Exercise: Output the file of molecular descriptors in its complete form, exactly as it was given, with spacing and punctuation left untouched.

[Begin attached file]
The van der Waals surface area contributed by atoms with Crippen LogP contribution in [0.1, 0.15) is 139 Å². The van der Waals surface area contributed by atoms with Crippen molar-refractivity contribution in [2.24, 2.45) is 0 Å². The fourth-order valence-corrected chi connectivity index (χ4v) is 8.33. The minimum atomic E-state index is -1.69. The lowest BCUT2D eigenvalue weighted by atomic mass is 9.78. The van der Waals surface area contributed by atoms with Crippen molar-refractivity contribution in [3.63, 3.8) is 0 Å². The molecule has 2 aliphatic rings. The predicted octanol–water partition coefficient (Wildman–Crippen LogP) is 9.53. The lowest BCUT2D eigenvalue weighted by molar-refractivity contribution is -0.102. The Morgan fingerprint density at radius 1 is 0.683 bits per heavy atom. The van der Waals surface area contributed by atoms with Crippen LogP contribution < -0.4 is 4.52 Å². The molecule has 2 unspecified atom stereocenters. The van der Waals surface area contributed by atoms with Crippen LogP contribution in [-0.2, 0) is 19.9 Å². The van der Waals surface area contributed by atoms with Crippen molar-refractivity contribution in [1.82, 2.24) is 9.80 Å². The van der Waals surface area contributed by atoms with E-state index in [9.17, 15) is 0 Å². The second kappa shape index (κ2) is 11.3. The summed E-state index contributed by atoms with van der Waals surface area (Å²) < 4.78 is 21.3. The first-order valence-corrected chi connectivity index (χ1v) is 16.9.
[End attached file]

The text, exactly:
The van der Waals surface area contributed by atoms with Crippen LogP contribution in [0.1, 0.15) is 139 Å². The van der Waals surface area contributed by atoms with Crippen molar-refractivity contribution in [2.24, 2.45) is 0 Å². The fourth-order valence-corrected chi connectivity index (χ4v) is 8.33. The minimum atomic E-state index is -1.69. The lowest BCUT2D eigenvalue weighted by atomic mass is 9.78. The van der Waals surface area contributed by atoms with Crippen molar-refractivity contribution in [3.63, 3.8) is 0 Å². The molecule has 2 aliphatic rings. The predicted octanol–water partition coefficient (Wildman–Crippen LogP) is 9.53. The lowest BCUT2D eigenvalue weighted by molar-refractivity contribution is -0.102. The Morgan fingerprint density at radius 1 is 0.683 bits per heavy atom. The van der Waals surface area contributed by atoms with Crippen LogP contribution < -0.4 is 4.52 Å². The molecule has 2 unspecified atom stereocenters. The van der Waals surface area contributed by atoms with Crippen LogP contribution in [-0.2, 0) is 19.9 Å². The van der Waals surface area contributed by atoms with Crippen molar-refractivity contribution in [1.82, 2.24) is 9.80 Å². The van der Waals surface area contributed by atoms with E-state index in [9.17, 15) is 0 Å². The second kappa shape index (κ2) is 11.3. The summed E-state index contributed by atoms with van der Waals surface area (Å²) < 4.78 is 21.3. The first-order valence-corrected chi connectivity index (χ1v) is 16.9.